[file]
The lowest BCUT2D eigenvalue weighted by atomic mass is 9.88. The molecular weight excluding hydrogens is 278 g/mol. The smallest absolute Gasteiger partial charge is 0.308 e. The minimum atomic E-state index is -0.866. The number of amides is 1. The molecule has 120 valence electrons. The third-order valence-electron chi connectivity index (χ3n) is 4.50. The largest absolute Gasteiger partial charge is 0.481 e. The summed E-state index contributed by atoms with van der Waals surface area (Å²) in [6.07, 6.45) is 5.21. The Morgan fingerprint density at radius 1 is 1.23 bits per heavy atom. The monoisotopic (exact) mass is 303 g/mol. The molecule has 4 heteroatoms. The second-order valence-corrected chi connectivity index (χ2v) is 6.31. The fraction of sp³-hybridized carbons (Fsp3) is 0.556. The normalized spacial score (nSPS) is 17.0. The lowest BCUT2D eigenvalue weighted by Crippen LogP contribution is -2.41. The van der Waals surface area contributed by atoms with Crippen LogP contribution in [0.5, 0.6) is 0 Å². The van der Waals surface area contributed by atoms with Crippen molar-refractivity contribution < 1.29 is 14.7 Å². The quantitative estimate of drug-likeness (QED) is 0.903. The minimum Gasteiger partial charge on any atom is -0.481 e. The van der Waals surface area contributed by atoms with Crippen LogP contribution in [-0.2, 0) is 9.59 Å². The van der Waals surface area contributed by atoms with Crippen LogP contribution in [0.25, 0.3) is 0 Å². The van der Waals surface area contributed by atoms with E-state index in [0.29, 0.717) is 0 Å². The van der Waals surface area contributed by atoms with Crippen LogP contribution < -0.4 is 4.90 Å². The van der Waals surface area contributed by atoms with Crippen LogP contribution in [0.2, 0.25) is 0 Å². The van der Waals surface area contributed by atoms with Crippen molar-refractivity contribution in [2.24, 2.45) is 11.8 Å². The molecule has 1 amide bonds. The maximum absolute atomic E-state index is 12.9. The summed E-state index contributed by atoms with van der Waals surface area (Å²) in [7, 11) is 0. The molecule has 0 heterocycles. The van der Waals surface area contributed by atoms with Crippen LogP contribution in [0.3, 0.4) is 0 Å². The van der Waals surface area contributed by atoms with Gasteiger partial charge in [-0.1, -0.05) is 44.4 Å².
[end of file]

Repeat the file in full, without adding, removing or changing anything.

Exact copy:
The lowest BCUT2D eigenvalue weighted by atomic mass is 9.88. The molecular weight excluding hydrogens is 278 g/mol. The smallest absolute Gasteiger partial charge is 0.308 e. The minimum atomic E-state index is -0.866. The number of amides is 1. The molecule has 120 valence electrons. The third-order valence-electron chi connectivity index (χ3n) is 4.50. The largest absolute Gasteiger partial charge is 0.481 e. The summed E-state index contributed by atoms with van der Waals surface area (Å²) in [6.07, 6.45) is 5.21. The Morgan fingerprint density at radius 1 is 1.23 bits per heavy atom. The monoisotopic (exact) mass is 303 g/mol. The molecule has 4 heteroatoms. The second-order valence-corrected chi connectivity index (χ2v) is 6.31. The fraction of sp³-hybridized carbons (Fsp3) is 0.556. The normalized spacial score (nSPS) is 17.0. The lowest BCUT2D eigenvalue weighted by Crippen LogP contribution is -2.41. The van der Waals surface area contributed by atoms with Crippen LogP contribution in [0.5, 0.6) is 0 Å². The van der Waals surface area contributed by atoms with Crippen molar-refractivity contribution < 1.29 is 14.7 Å². The quantitative estimate of drug-likeness (QED) is 0.903. The minimum Gasteiger partial charge on any atom is -0.481 e. The van der Waals surface area contributed by atoms with Crippen LogP contribution in [-0.2, 0) is 9.59 Å². The van der Waals surface area contributed by atoms with Crippen LogP contribution in [0.25, 0.3) is 0 Å². The van der Waals surface area contributed by atoms with E-state index in [0.29, 0.717) is 0 Å². The van der Waals surface area contributed by atoms with Crippen LogP contribution < -0.4 is 4.90 Å². The van der Waals surface area contributed by atoms with Crippen LogP contribution in [0.2, 0.25) is 0 Å². The van der Waals surface area contributed by atoms with Crippen molar-refractivity contribution in [2.24, 2.45) is 11.8 Å². The molecule has 1 amide bonds. The maximum absolute atomic E-state index is 12.9. The summed E-state index contributed by atoms with van der Waals surface area (Å²) in [7, 11) is 0. The molecule has 0 heterocycles. The van der Waals surface area contributed by atoms with Crippen LogP contribution in [0.3, 0.4) is 0 Å². The van der Waals surface area contributed by atoms with Gasteiger partial charge in [-0.1, -0.05) is 44.4 Å².